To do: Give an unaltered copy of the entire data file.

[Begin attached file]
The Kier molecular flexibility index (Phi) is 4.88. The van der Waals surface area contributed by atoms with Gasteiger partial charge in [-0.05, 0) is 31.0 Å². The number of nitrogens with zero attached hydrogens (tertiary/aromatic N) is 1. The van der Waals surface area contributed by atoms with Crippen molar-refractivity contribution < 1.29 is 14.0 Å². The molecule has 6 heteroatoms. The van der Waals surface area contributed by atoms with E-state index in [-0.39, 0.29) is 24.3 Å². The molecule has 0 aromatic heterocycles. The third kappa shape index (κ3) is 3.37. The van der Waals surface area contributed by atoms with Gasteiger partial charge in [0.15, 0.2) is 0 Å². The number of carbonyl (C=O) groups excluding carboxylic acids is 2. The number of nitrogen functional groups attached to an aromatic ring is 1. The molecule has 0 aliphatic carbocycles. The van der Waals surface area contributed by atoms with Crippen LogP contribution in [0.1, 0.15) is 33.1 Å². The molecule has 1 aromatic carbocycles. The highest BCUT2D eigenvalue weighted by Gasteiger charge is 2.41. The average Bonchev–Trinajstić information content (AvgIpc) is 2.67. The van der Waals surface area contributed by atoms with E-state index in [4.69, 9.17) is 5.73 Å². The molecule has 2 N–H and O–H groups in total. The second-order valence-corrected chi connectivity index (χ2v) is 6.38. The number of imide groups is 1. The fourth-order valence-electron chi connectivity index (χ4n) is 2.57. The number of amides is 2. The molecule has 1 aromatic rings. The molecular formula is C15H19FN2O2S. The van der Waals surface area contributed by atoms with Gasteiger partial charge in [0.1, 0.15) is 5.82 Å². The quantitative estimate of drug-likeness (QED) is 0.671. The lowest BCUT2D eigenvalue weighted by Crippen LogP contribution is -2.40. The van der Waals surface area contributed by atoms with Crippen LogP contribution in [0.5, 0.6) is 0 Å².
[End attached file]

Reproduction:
The Kier molecular flexibility index (Phi) is 4.88. The van der Waals surface area contributed by atoms with Gasteiger partial charge in [-0.05, 0) is 31.0 Å². The number of nitrogens with zero attached hydrogens (tertiary/aromatic N) is 1. The van der Waals surface area contributed by atoms with Crippen molar-refractivity contribution < 1.29 is 14.0 Å². The molecule has 6 heteroatoms. The van der Waals surface area contributed by atoms with E-state index in [-0.39, 0.29) is 24.3 Å². The molecule has 0 aromatic heterocycles. The third kappa shape index (κ3) is 3.37. The van der Waals surface area contributed by atoms with Gasteiger partial charge in [0.15, 0.2) is 0 Å². The number of carbonyl (C=O) groups excluding carboxylic acids is 2. The number of nitrogen functional groups attached to an aromatic ring is 1. The molecule has 0 aliphatic carbocycles. The van der Waals surface area contributed by atoms with Crippen LogP contribution in [0.1, 0.15) is 33.1 Å². The molecule has 1 aromatic carbocycles. The highest BCUT2D eigenvalue weighted by Gasteiger charge is 2.41. The average Bonchev–Trinajstić information content (AvgIpc) is 2.67. The van der Waals surface area contributed by atoms with E-state index in [4.69, 9.17) is 5.73 Å². The molecule has 2 N–H and O–H groups in total. The second-order valence-corrected chi connectivity index (χ2v) is 6.38. The number of imide groups is 1. The fourth-order valence-electron chi connectivity index (χ4n) is 2.57. The number of amides is 2. The molecule has 1 aromatic rings. The molecular formula is C15H19FN2O2S. The van der Waals surface area contributed by atoms with Gasteiger partial charge in [0.1, 0.15) is 5.82 Å². The quantitative estimate of drug-likeness (QED) is 0.671. The lowest BCUT2D eigenvalue weighted by Crippen LogP contribution is -2.40. The van der Waals surface area contributed by atoms with Crippen LogP contribution in [0.5, 0.6) is 0 Å².